All across the spectrum of young people from those who follow and engage with politics to those who take less than even a passing interest, there is a feeling of anger at the result of the referendum.
I was on a school trip on the morning of the 24th and no one was without a strong negative opinion about the outcome, regardless of preferred political party, sex, or economic standing.
Although the repercussions of this vote will be felt by all but the wealthy and well protected, many young people believe, in my opinion rightly so, that the younger generation will be the hardest hit.
Already we see the signs of what is to come - interests rate rises pushing already unaffordable houses further out of our reach, the economy, barely recovered from the crisis of 2008, is at risk of sliding back into recession, or as the Tories see it, another reason to extend Austerity ever further. Jobs will be yet again harder to find as businesses move abroad and investment is frozen, yet options of work overseas are now out of our reach. On a more general level, standards that the EU once guaranteed are now in peril - workers' rights, and environmental safeguards are now in the hands of the Tories.
 
This is why the importance of a strong and unified Labour Party cannot be stressed enough. The more the party fights, the weaker we are, and less able to change things for the better. At any other time, the in fighting we are seeing in the Labour Party would seem bad, but now it is simply unjustifiable. This referendum has put at risk the exact things the Labour Party is meant to champion, yet when we turn to it it is too busy tearing itself apart to be an effective opposition to even the Tories who are now in a more shambolic state than ever before. The Labour Party, the party of unity, should be the party uniting our divided country and its progressive democratic socialism should be seen as the path that Britain takes as it reshapes itself as a country independent from Europe. And The Labour Party should easily be able to win an upcoming election against a Tory party which has now lost its only credential of 'being good for the economy', and has also proven to be full of people entirely unworthy of the voters' trust.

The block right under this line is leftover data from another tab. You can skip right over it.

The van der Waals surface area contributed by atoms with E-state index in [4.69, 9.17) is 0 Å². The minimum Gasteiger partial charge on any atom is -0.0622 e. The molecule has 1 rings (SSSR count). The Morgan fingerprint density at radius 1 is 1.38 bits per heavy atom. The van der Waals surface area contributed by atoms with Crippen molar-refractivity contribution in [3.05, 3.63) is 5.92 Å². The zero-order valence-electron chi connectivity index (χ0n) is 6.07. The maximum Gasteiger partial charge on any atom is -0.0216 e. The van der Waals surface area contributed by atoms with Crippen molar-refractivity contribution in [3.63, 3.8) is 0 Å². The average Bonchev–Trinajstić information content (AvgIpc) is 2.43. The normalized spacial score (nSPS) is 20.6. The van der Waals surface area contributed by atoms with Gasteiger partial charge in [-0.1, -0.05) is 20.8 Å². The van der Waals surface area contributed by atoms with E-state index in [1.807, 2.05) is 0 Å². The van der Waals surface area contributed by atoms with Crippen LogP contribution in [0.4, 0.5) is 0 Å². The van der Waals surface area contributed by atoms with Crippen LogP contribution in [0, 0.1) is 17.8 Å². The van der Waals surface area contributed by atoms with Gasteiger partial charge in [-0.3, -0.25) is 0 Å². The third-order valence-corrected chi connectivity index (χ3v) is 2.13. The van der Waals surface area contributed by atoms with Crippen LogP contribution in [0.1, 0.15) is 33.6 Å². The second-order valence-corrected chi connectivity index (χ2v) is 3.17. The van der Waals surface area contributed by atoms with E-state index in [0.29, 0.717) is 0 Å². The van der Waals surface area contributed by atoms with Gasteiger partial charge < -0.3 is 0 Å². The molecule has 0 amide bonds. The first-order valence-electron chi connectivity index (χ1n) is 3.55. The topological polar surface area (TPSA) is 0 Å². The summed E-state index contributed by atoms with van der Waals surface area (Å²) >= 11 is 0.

Yet can any one here say that the Labour Party as it stands is capable of doing so? 
 
So as the Party struggles forward to find some sort cohesion there is of course the question of Jeremy Corbyn's leadership. It cannot be made clear enough that the reason so many young people support him is because a vote for Corbyn is a vote for change. As long as he can be considered that, he will have their complete support in the Party. In the wide opinion of young people, the principles and economics that Jeremy stands for seem to be about the only things able to change this country so that it works for the many not the few, and that desire for greater equality is one which young people, along with party members of all ages will fight to the dying end to preserve. Without it, the Labour Party has lost its very purpose. That is not to say that Corbyn is the only person able to keep those values at the head of our party but regardless of who may be leader at the next election, we must never forget that to enact the changes that so many members want to see and is so crucial for young people, the Labour Party must be united and principled but also in Government.
Finally, the Labour Party needs to continue to reach out to young people to increase engagement in politics. We are a movement as well as a party, and despite the actions of some members of the parliamentary Labour Party to stall that movement, we must not stop organising action and taking action at a grassroots level. Only 36% of people aged 18-24 voted at the referendum and it is imperative that as a party on a local and national level one of our top priorities going forward is increasing young people's engagement in politics. There soon be announced a gathering of young people to discuss the political issues faced by the left, supported by the Devizes Labour Party.